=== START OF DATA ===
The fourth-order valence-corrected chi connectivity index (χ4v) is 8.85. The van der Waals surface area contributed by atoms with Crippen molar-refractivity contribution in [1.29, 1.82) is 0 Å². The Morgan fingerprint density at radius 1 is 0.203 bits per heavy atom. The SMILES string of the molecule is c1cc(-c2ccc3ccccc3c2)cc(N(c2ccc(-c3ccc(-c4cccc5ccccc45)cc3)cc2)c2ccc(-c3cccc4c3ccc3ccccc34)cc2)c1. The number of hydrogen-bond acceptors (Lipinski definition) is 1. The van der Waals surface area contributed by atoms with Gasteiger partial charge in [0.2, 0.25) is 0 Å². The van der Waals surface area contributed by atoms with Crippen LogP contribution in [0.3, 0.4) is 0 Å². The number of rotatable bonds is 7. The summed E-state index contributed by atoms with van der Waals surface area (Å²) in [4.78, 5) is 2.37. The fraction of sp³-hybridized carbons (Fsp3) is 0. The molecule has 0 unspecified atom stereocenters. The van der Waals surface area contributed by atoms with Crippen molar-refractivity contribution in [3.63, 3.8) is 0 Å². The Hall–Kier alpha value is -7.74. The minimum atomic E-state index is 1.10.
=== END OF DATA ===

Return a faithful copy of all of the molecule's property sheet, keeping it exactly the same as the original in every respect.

The fourth-order valence-corrected chi connectivity index (χ4v) is 8.85. The van der Waals surface area contributed by atoms with Crippen molar-refractivity contribution in [1.29, 1.82) is 0 Å². The Morgan fingerprint density at radius 1 is 0.203 bits per heavy atom. The SMILES string of the molecule is c1cc(-c2ccc3ccccc3c2)cc(N(c2ccc(-c3ccc(-c4cccc5ccccc45)cc3)cc2)c2ccc(-c3cccc4c3ccc3ccccc34)cc2)c1. The number of hydrogen-bond acceptors (Lipinski definition) is 1. The van der Waals surface area contributed by atoms with Gasteiger partial charge in [0.2, 0.25) is 0 Å². The van der Waals surface area contributed by atoms with Crippen LogP contribution in [0.3, 0.4) is 0 Å². The number of rotatable bonds is 7. The summed E-state index contributed by atoms with van der Waals surface area (Å²) in [4.78, 5) is 2.37. The fraction of sp³-hybridized carbons (Fsp3) is 0. The molecule has 0 unspecified atom stereocenters. The van der Waals surface area contributed by atoms with Crippen molar-refractivity contribution in [3.63, 3.8) is 0 Å². The Hall–Kier alpha value is -7.74. The minimum atomic E-state index is 1.10.